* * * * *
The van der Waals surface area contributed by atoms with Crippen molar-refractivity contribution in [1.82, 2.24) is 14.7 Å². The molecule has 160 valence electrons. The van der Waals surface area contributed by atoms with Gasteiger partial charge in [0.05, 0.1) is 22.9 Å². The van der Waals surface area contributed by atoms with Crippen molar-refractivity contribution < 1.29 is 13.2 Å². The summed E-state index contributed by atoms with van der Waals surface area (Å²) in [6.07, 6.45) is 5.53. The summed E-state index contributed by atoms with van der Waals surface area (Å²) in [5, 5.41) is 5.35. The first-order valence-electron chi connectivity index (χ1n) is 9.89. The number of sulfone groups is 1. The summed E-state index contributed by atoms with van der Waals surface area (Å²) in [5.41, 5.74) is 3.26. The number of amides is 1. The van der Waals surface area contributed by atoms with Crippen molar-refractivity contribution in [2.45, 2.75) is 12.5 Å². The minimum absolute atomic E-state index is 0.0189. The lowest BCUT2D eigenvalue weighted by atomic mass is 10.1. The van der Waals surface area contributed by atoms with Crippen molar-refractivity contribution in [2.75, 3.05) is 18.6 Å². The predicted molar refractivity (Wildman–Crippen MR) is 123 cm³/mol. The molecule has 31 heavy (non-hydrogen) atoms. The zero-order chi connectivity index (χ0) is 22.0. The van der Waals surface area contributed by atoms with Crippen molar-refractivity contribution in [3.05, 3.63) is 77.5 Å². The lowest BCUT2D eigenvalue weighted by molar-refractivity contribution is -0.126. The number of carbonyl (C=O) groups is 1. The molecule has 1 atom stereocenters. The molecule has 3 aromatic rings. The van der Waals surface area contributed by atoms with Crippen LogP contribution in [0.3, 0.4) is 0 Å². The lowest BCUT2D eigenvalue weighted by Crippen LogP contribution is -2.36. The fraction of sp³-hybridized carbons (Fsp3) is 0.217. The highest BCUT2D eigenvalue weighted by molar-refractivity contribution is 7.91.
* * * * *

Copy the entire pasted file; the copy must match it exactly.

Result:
The van der Waals surface area contributed by atoms with Crippen molar-refractivity contribution in [1.82, 2.24) is 14.7 Å². The molecule has 160 valence electrons. The van der Waals surface area contributed by atoms with Gasteiger partial charge in [0.05, 0.1) is 22.9 Å². The van der Waals surface area contributed by atoms with Crippen molar-refractivity contribution < 1.29 is 13.2 Å². The summed E-state index contributed by atoms with van der Waals surface area (Å²) in [6.07, 6.45) is 5.53. The summed E-state index contributed by atoms with van der Waals surface area (Å²) in [5, 5.41) is 5.35. The first-order valence-electron chi connectivity index (χ1n) is 9.89. The number of sulfone groups is 1. The summed E-state index contributed by atoms with van der Waals surface area (Å²) in [5.41, 5.74) is 3.26. The number of amides is 1. The van der Waals surface area contributed by atoms with Crippen molar-refractivity contribution in [2.45, 2.75) is 12.5 Å². The minimum absolute atomic E-state index is 0.0189. The lowest BCUT2D eigenvalue weighted by atomic mass is 10.1. The van der Waals surface area contributed by atoms with Crippen molar-refractivity contribution in [2.75, 3.05) is 18.6 Å². The predicted molar refractivity (Wildman–Crippen MR) is 123 cm³/mol. The molecule has 31 heavy (non-hydrogen) atoms. The zero-order chi connectivity index (χ0) is 22.0. The van der Waals surface area contributed by atoms with Crippen molar-refractivity contribution in [3.05, 3.63) is 77.5 Å². The lowest BCUT2D eigenvalue weighted by molar-refractivity contribution is -0.126. The number of carbonyl (C=O) groups is 1. The molecule has 1 atom stereocenters. The molecule has 3 aromatic rings. The van der Waals surface area contributed by atoms with Crippen LogP contribution in [0.3, 0.4) is 0 Å². The lowest BCUT2D eigenvalue weighted by Crippen LogP contribution is -2.36. The fraction of sp³-hybridized carbons (Fsp3) is 0.217. The highest BCUT2D eigenvalue weighted by molar-refractivity contribution is 7.91.